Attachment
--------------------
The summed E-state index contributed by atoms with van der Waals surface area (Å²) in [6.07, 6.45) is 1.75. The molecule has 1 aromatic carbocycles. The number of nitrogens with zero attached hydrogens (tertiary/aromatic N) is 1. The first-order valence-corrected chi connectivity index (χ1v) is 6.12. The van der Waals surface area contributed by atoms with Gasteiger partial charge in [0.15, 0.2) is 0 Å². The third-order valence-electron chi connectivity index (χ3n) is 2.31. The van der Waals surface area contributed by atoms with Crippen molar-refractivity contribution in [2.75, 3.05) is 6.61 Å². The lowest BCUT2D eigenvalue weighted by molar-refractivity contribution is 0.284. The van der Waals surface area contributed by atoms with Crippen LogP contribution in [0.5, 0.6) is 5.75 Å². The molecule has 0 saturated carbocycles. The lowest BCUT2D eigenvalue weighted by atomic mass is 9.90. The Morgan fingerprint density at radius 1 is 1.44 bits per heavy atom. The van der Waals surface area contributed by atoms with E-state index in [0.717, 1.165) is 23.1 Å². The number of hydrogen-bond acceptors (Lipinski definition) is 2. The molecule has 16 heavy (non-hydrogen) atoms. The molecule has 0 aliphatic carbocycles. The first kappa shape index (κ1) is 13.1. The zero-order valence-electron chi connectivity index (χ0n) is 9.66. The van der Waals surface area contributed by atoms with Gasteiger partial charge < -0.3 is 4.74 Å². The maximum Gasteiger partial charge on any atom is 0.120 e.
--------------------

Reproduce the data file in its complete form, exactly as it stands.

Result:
The summed E-state index contributed by atoms with van der Waals surface area (Å²) in [6.07, 6.45) is 1.75. The molecule has 1 aromatic carbocycles. The number of nitrogens with zero attached hydrogens (tertiary/aromatic N) is 1. The first-order valence-corrected chi connectivity index (χ1v) is 6.12. The van der Waals surface area contributed by atoms with Gasteiger partial charge in [0.15, 0.2) is 0 Å². The third-order valence-electron chi connectivity index (χ3n) is 2.31. The van der Waals surface area contributed by atoms with Crippen molar-refractivity contribution in [2.75, 3.05) is 6.61 Å². The lowest BCUT2D eigenvalue weighted by molar-refractivity contribution is 0.284. The van der Waals surface area contributed by atoms with Crippen LogP contribution in [0.5, 0.6) is 5.75 Å². The molecule has 0 saturated carbocycles. The lowest BCUT2D eigenvalue weighted by atomic mass is 9.90. The Morgan fingerprint density at radius 1 is 1.44 bits per heavy atom. The van der Waals surface area contributed by atoms with E-state index in [0.717, 1.165) is 23.1 Å². The number of hydrogen-bond acceptors (Lipinski definition) is 2. The molecule has 16 heavy (non-hydrogen) atoms. The molecule has 0 aliphatic carbocycles. The first kappa shape index (κ1) is 13.1. The zero-order valence-electron chi connectivity index (χ0n) is 9.66. The van der Waals surface area contributed by atoms with Gasteiger partial charge < -0.3 is 4.74 Å². The maximum Gasteiger partial charge on any atom is 0.120 e.